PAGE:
Ausgrid lease: Treasurer Scott Morrison blocks sale to Chinese, Hong Kong bidders
Aug 11 2016
Federal Treasurer Scott Morrison has made a preliminary decision to block the sale of New South Wales electricity provider Ausgrid to Chinese and Hong Kong bidders, citing “national security concerns”.
- NSW want to fund infrastructure projects by selling a 99-year lease for a 50 per cent stake in Ausgrid
- Scott Morrison would not detail the national security concerns that led to him blocking the bids
- NSW Treasurer Gladys Berejiklian says there are plenty of other potential bidders
The Chinese Government-owned State Grid Corp and Hong Kong-listed Cheung Kong Infrastructure were both bidding for a 99-year lease of Ausgrid, which supplies power to parts of Sydney, Wollongong and the Hunter region.
The decision is seen as a major setback for NSW Premier Mike Baird and Treasurer Gladys Berejiklian, whose government hopes to lease a 50 per cent stake in the asset for 99 years to help raise funds for infrastructure projects.
Mr Morrison said he could not detail the national security concerns, but said they applied to “all current applications”.
“Ausgrid’s footprint includes critical power and communications services that Ausgrid provides to business and government,” he said.
“The national security concerns are not country-specific and relate to the transaction structure and the nature of the assets.”
When pressed on the issue, he said:
“The only person who’s security-cleared in this room to be able to hear the answer to that question is me.”
Mr Morrison said the bidders would be given a week to respond to the preliminary decision before it was made final.
Last year, the Construction, Forestry, Mining and Energy Union (CFMEU) was criticised by the Government for running an advertising campaign against State Grid Corporation’s possible investment in the network.
The ads warned that “selling the electricity network … to another country is just not on”, but then-treasurer Andrew Constance said they represented a “racist rant”.
Mr Morrison said the Commonwealth had been actively engaged with the NSW Government as they sought to sell the energy provider.
“That process has not enabled us to identify suitable mitigations to protect against the national security issues in this case. And that, at the end of the day, is paramount,” Mr Morrison said.
Former New South Wales premier Bob Carr said the Federal Government’s decision may have been driven by xenophobia in the new political climate.
“I don’t want to make a negative interpretation about Australia and Australian policy if I can avoid it, but it would appear to be that this is a reaction to that elevation of xenophobia and economic popular sentiment stirred up by the last election result,” he told 7.30.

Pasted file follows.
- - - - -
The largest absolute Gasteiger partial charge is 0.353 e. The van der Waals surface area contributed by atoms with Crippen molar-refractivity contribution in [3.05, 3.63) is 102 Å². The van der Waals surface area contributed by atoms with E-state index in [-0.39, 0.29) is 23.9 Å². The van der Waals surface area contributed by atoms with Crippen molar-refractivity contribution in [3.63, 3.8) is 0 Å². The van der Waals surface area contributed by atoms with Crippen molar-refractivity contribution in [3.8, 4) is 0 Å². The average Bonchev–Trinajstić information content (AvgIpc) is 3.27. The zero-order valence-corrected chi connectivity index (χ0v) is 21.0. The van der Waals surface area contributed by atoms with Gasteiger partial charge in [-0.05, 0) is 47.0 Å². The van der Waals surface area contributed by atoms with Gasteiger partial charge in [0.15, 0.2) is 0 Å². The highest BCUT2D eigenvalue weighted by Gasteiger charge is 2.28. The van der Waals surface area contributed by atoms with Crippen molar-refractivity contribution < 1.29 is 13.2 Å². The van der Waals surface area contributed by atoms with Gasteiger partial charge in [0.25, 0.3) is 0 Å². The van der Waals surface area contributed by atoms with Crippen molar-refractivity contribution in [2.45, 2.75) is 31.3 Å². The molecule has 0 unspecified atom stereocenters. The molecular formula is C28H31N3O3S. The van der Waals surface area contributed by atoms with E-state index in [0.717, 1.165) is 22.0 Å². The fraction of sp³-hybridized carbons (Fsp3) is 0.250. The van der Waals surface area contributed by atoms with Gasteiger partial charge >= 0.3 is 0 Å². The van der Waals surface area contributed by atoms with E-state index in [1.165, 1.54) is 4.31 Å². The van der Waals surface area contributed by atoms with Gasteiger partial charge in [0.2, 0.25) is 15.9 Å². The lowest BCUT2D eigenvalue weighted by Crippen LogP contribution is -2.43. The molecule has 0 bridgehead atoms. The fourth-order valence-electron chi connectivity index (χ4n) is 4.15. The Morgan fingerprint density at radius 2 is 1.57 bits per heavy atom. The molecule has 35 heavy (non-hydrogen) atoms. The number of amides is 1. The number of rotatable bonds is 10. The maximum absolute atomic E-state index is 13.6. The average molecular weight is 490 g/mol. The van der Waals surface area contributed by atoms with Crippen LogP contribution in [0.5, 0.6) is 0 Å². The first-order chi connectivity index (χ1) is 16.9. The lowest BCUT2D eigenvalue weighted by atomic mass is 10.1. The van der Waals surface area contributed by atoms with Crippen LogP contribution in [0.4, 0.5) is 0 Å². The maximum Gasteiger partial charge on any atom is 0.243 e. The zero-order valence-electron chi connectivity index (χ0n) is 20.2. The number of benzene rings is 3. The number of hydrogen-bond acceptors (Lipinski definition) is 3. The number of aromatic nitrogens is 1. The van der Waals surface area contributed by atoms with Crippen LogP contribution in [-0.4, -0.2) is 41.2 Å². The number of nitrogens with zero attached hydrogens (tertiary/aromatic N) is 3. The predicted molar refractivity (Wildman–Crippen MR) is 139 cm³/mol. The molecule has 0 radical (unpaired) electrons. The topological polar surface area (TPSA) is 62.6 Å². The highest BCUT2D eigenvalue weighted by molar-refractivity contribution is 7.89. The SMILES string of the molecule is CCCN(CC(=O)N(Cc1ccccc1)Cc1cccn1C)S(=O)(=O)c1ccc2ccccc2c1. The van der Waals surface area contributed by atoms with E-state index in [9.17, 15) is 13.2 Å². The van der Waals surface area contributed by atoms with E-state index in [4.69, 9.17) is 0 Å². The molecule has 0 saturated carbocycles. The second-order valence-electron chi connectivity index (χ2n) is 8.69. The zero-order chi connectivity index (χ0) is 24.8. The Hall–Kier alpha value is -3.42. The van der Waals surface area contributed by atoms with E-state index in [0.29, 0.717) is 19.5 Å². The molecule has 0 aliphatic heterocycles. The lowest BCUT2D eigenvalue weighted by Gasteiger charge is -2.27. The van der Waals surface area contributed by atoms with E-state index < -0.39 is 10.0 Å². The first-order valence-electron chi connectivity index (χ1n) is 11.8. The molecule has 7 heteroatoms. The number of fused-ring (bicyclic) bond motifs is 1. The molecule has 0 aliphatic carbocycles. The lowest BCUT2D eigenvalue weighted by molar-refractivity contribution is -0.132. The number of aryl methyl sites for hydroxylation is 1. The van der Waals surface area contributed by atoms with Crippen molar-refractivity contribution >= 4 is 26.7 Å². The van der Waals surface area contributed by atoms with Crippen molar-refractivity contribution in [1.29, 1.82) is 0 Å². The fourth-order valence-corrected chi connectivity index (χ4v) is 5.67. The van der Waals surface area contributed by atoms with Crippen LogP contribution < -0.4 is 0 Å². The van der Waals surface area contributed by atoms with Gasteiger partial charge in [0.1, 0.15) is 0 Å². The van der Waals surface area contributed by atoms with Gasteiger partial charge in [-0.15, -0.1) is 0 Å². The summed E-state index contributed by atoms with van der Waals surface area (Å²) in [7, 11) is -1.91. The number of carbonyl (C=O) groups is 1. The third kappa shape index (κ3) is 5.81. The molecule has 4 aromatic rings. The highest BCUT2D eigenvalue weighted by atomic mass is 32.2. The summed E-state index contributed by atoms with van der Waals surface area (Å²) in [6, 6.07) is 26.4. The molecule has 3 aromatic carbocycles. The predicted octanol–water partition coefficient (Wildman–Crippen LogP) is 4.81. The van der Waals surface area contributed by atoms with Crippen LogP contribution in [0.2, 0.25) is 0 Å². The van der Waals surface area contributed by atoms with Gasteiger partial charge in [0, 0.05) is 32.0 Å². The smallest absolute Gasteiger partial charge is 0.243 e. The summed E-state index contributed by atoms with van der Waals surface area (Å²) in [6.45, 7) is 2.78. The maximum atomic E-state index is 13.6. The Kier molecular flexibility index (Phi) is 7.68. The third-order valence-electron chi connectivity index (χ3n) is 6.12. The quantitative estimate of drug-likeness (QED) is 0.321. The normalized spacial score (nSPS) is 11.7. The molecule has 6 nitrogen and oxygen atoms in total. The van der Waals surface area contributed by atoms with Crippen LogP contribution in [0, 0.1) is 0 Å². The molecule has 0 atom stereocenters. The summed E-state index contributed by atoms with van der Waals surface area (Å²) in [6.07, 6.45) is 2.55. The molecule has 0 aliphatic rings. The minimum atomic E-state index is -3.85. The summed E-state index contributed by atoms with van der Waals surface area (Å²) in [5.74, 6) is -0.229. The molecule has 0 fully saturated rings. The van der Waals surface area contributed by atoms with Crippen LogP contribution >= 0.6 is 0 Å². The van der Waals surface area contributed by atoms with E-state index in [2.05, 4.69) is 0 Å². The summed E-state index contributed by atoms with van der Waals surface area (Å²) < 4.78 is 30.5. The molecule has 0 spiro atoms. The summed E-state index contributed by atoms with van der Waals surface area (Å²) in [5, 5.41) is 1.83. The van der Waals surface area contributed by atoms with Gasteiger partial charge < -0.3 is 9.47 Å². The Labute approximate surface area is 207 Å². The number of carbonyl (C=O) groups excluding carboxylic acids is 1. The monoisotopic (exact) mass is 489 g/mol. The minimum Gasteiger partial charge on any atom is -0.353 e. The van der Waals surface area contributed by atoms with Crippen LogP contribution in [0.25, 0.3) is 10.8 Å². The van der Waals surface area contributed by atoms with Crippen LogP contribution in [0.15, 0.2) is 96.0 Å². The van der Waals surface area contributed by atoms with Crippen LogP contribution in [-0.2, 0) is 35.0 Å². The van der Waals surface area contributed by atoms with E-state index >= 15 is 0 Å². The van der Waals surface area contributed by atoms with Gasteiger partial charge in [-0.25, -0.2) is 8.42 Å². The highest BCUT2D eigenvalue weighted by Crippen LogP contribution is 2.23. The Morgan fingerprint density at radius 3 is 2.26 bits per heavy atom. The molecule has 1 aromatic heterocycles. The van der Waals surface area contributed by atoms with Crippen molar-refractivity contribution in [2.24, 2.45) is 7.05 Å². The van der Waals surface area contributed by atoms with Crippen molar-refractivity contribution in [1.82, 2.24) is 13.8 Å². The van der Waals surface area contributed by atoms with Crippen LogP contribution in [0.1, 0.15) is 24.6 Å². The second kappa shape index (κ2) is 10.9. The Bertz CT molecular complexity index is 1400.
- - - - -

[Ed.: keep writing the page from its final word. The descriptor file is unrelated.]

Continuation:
But Federal Energy Minister Josh Frydenberg denied politics was a factor in the move, saying it had not been made in response to concerns from Senate crossbenchers such as Nick Xenophon.
“This is not a political decision. This is a decision based on national security and based on those reasons, more details can’t be provided,” he told Sky News.
‘A valuable asset with lots of interest’: NSW Treasurer
The NSW Treasurer has downplayed the decision, saying if the sale falls over, there are plenty of other bidders.
“The [federal] Treasurer has indicated a timeframe for considering the process, and I want to stress this — no matter what the outcome in a week’s time — this is a valuable asset with a lot of interest,” Ms Berejiklian said.
She said there was no reason for her government to think there was a problem with either bidder.
“There were a number of people who came forward as bidders in December of last year,” Ms Berejiklian said.
“At that time the Federal Government gives its indication as to which bidders were OK to proceed from that point in time.”
“So along the process the Federal Government and its agencies had given the bidders every indication that they could continue through the process.”
The Treasurer said the decision would not affect the Government’s infrastructure vision for the state.
“As you know, we don’t bank transactions until they happen,” Ms Berejiklian said.
“I was very clear when we delivered the last state budget that the proceeds of Transgrid were in that budget, but the proceeds of this transaction were not accounted for.
“I anticipate that the money for this transaction will be banked in the next state budget.”
In November, the NSW Government announced a consortium comprising of Canadian, Middle Eastern and local investors had won the 99-year lease for Transgrid, paying $10.3 billion to seal the deal.
Ausgrid was to be the next of the state’s energy networks to be sold, followed by Endeavour Energy.
Opposition stages walk-out over issue
The Ausgrid decision was centre stage during question time at NSW Parliament where the Opposition staged a dramatic walk-out.
Six MPs had already been kicked out by the Speaker when all the other Labor MPs vacated the benches.
Opposition Leader Luke Foley used the decision to goad the Government.
“Your entire plan to pay for roads rail schools and hospitals lies in tatters. What on earth is Plan B?” he asked.
Mr Foley said the Premier’s infrastructure plan was now in tatters and the alternative bids would leave the state’s coffers seriously short changed.